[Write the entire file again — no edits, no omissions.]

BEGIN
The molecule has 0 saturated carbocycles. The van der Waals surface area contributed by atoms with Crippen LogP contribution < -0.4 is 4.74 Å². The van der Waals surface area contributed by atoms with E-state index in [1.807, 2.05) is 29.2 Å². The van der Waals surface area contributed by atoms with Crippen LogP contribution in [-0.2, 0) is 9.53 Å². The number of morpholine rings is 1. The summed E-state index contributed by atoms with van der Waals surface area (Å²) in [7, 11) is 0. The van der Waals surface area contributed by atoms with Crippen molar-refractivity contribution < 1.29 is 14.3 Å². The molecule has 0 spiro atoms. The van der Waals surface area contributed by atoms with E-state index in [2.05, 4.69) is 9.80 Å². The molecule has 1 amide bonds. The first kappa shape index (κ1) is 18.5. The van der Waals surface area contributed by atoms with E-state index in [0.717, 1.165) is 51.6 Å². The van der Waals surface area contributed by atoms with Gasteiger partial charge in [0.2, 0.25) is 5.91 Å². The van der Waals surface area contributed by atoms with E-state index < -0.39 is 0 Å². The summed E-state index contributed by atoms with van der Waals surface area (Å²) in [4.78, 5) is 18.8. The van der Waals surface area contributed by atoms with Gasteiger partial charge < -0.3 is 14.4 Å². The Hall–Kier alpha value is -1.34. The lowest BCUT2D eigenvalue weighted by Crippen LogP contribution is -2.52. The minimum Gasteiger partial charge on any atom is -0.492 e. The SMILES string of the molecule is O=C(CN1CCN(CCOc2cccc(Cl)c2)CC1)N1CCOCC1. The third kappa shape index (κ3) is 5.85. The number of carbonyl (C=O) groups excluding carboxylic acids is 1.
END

The molecule has 0 saturated carbocycles. The van der Waals surface area contributed by atoms with Crippen LogP contribution < -0.4 is 4.74 Å². The van der Waals surface area contributed by atoms with E-state index in [1.807, 2.05) is 29.2 Å². The van der Waals surface area contributed by atoms with Crippen LogP contribution in [-0.2, 0) is 9.53 Å². The number of morpholine rings is 1. The summed E-state index contributed by atoms with van der Waals surface area (Å²) in [7, 11) is 0. The van der Waals surface area contributed by atoms with Crippen molar-refractivity contribution < 1.29 is 14.3 Å². The molecule has 0 spiro atoms. The van der Waals surface area contributed by atoms with E-state index in [2.05, 4.69) is 9.80 Å². The molecule has 1 amide bonds. The first kappa shape index (κ1) is 18.5. The van der Waals surface area contributed by atoms with E-state index in [0.717, 1.165) is 51.6 Å². The van der Waals surface area contributed by atoms with Gasteiger partial charge in [0.2, 0.25) is 5.91 Å². The van der Waals surface area contributed by atoms with E-state index < -0.39 is 0 Å². The summed E-state index contributed by atoms with van der Waals surface area (Å²) in [4.78, 5) is 18.8. The van der Waals surface area contributed by atoms with Gasteiger partial charge < -0.3 is 14.4 Å². The Hall–Kier alpha value is -1.34. The lowest BCUT2D eigenvalue weighted by Crippen LogP contribution is -2.52. The minimum Gasteiger partial charge on any atom is -0.492 e. The SMILES string of the molecule is O=C(CN1CCN(CCOc2cccc(Cl)c2)CC1)N1CCOCC1. The third kappa shape index (κ3) is 5.85. The number of carbonyl (C=O) groups excluding carboxylic acids is 1.